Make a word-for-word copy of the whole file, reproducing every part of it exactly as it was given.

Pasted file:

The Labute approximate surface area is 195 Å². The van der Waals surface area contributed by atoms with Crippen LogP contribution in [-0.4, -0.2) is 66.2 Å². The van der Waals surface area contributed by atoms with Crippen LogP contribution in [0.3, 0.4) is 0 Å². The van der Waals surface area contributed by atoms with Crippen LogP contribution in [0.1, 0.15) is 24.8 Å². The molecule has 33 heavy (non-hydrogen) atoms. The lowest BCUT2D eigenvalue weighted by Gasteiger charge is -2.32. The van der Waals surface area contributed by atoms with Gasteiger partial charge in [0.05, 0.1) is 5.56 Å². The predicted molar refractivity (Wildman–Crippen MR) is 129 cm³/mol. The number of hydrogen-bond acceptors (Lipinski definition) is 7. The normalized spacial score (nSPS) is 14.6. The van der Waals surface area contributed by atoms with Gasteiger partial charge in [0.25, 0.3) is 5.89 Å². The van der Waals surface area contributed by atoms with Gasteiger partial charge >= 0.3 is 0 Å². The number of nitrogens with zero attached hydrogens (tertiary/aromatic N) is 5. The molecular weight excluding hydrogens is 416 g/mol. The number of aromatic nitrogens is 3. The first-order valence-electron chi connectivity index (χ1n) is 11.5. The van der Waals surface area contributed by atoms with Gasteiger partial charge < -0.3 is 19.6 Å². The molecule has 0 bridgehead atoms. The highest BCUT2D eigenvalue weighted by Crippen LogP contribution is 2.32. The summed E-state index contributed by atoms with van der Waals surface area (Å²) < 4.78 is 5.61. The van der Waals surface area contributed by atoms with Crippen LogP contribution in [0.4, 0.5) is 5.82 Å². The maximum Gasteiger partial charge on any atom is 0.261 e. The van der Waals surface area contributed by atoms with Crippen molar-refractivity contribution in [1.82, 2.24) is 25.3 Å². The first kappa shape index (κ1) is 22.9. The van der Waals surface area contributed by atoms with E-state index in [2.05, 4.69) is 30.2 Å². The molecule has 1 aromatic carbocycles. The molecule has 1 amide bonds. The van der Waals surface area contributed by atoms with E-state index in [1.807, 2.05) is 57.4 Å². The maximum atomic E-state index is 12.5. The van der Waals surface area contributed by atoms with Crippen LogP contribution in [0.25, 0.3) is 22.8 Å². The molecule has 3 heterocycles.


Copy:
The Labute approximate surface area is 195 Å². The van der Waals surface area contributed by atoms with Crippen LogP contribution in [-0.4, -0.2) is 66.2 Å². The van der Waals surface area contributed by atoms with Crippen LogP contribution in [0.3, 0.4) is 0 Å². The van der Waals surface area contributed by atoms with Crippen LogP contribution in [0.1, 0.15) is 24.8 Å². The molecule has 33 heavy (non-hydrogen) atoms. The lowest BCUT2D eigenvalue weighted by Gasteiger charge is -2.32. The van der Waals surface area contributed by atoms with Gasteiger partial charge in [0.05, 0.1) is 5.56 Å². The predicted molar refractivity (Wildman–Crippen MR) is 129 cm³/mol. The number of hydrogen-bond acceptors (Lipinski definition) is 7. The normalized spacial score (nSPS) is 14.6. The van der Waals surface area contributed by atoms with Gasteiger partial charge in [0.25, 0.3) is 5.89 Å². The van der Waals surface area contributed by atoms with Gasteiger partial charge >= 0.3 is 0 Å². The number of nitrogens with zero attached hydrogens (tertiary/aromatic N) is 5. The molecular weight excluding hydrogens is 416 g/mol. The number of aromatic nitrogens is 3. The first-order valence-electron chi connectivity index (χ1n) is 11.5. The van der Waals surface area contributed by atoms with Gasteiger partial charge < -0.3 is 19.6 Å². The molecule has 0 bridgehead atoms. The highest BCUT2D eigenvalue weighted by Crippen LogP contribution is 2.32. The summed E-state index contributed by atoms with van der Waals surface area (Å²) < 4.78 is 5.61. The van der Waals surface area contributed by atoms with Crippen LogP contribution in [0.4, 0.5) is 5.82 Å². The maximum Gasteiger partial charge on any atom is 0.261 e. The van der Waals surface area contributed by atoms with Crippen molar-refractivity contribution in [1.82, 2.24) is 25.3 Å². The first kappa shape index (κ1) is 22.9. The van der Waals surface area contributed by atoms with E-state index in [2.05, 4.69) is 30.2 Å². The molecule has 1 aromatic carbocycles. The molecule has 1 amide bonds. The van der Waals surface area contributed by atoms with E-state index in [1.807, 2.05) is 57.4 Å². The maximum atomic E-state index is 12.5. The van der Waals surface area contributed by atoms with Crippen LogP contribution in [0.25, 0.3) is 22.8 Å². The molecule has 3 heterocycles.